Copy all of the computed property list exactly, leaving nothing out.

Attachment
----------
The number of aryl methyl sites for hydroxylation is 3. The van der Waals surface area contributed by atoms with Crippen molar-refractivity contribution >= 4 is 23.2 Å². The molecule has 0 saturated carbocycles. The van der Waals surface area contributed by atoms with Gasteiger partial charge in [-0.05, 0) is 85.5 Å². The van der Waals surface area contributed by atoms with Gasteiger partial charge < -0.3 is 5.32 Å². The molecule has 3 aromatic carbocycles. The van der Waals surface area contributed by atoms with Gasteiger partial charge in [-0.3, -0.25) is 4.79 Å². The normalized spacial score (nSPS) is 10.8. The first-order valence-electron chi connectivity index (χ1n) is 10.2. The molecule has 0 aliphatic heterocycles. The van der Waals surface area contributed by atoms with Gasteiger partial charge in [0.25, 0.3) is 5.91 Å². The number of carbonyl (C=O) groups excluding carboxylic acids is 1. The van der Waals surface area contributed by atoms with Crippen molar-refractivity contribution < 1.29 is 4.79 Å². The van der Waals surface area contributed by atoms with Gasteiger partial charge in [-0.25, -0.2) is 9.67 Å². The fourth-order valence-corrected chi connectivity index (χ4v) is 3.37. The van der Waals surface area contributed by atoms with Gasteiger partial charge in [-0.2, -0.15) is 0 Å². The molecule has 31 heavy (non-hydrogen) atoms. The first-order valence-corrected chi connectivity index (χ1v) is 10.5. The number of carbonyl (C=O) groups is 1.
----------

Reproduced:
The number of aryl methyl sites for hydroxylation is 3. The van der Waals surface area contributed by atoms with Crippen molar-refractivity contribution >= 4 is 23.2 Å². The molecule has 0 saturated carbocycles. The van der Waals surface area contributed by atoms with Gasteiger partial charge in [-0.05, 0) is 85.5 Å². The van der Waals surface area contributed by atoms with Gasteiger partial charge < -0.3 is 5.32 Å². The molecule has 3 aromatic carbocycles. The van der Waals surface area contributed by atoms with Gasteiger partial charge in [-0.3, -0.25) is 4.79 Å². The normalized spacial score (nSPS) is 10.8. The first-order valence-electron chi connectivity index (χ1n) is 10.2. The molecule has 0 aliphatic heterocycles. The van der Waals surface area contributed by atoms with Gasteiger partial charge in [0.25, 0.3) is 5.91 Å². The number of carbonyl (C=O) groups excluding carboxylic acids is 1. The van der Waals surface area contributed by atoms with Crippen molar-refractivity contribution < 1.29 is 4.79 Å². The van der Waals surface area contributed by atoms with Gasteiger partial charge in [-0.25, -0.2) is 9.67 Å². The fourth-order valence-corrected chi connectivity index (χ4v) is 3.37. The van der Waals surface area contributed by atoms with Gasteiger partial charge in [-0.2, -0.15) is 0 Å². The molecule has 31 heavy (non-hydrogen) atoms. The first-order valence-corrected chi connectivity index (χ1v) is 10.5. The number of carbonyl (C=O) groups is 1.